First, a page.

The Difference Between Lamb and Mutton

While Both Come From Sheep, the Age Determines How to Refer to the Meat

Roast Leg of Lamb on a platter

The Spruce Eats / Cara Cormack

You might be thinking that lamb and mutton are just different names for the same thing because they are both domestic sheep. While that seems to make sense, it isn't entirely correct. They have distinct differences, mainly in their age. As you probably know, the age of an animal can affect the flavor and how tender the meat is. And that, in turn, affects how you prepare that meat.

What Is Lamb?

Lamb is a sheep that is typically less than 1 year old. There is little fat on lamb, and the meat can vary in color from a tender pink to a pale red. Lamb less than 3 months of age is called spring lamb. Spring lamb is extremely tender but has a milder flavor than lamb. Most sheep meat sold in the United States comes from lambs simply because mutton doesn't have much of a following in the U.S.

What Is Mutton?

Mutton is meat from a sheep that is older than 1 year, ideally 3 years old. It is an intense red color and contains a considerable amount of fat. Its flavor is very strong, and you might have to acquire the taste before being able to enjoy a meal of mutton if you're an American.

Mutton is much more popular in the Middle East and Europe than in the United States. The gamey flavor of mutton does tend to appeal more to people who also enjoy other game meats such as deer, wild boar, and rabbit.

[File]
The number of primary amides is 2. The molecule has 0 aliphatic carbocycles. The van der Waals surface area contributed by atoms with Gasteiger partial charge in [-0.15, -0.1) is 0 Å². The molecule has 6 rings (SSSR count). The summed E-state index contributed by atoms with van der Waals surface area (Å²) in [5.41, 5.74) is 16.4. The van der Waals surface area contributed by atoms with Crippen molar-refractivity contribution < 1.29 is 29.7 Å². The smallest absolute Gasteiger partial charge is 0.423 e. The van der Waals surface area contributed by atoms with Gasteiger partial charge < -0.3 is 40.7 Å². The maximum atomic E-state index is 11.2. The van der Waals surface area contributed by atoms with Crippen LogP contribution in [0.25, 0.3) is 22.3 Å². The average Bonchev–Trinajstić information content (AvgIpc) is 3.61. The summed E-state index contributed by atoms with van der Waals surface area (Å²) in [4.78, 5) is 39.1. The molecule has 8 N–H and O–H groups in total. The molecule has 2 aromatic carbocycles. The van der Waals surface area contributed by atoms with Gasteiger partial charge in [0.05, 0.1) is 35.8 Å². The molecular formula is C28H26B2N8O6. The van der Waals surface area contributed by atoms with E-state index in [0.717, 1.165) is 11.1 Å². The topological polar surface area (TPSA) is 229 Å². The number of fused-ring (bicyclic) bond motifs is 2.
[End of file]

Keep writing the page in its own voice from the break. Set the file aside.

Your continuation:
lamb vs. mutton illustration
The Spruce / Vin Ganapathy

Common Cuts of Lamb

Because Americans prefer the more delicate taste of lamb, it is more expensive than mutton and much easier to find in regular markets. Common cuts in the U.S. are shoulder roast, rack, loin chops, and leg of lamb.

It's also important to note that domestic lamb tends to be grain fed, contains more fat, and has a delicate flavor. Imported lamb, typically from Australia or New Zealand, tends to be grass fed and leaner, with a stronger flavor.

Cooking Methods for Lamb

According to the American Lamb Association, the three most common cooking methods for lamb are grilling, braising, and roasting. Grilling (or barbecuing) over hot coals is great for burgers and lamb chops. The lamb association recommends dry brining and salting the meat for about 40 minutes before cooking to help break down the proteins.

Braising is where meat is first browned in fat and then cooked slowly in a covered pan with a small amount of liquid. This can be done on the stovetop or in the oven, and this method is best for tougher cuts such as the shoulder.

The dry heat of oven roasting is best for more tender cuts like the rack or the leg. The meat is cooked uncovered and produces a brown outside and moist interior.

Because mutton is tougher, a slow-cooking method like stewing helps to tenderize the meat and bring out the flavor.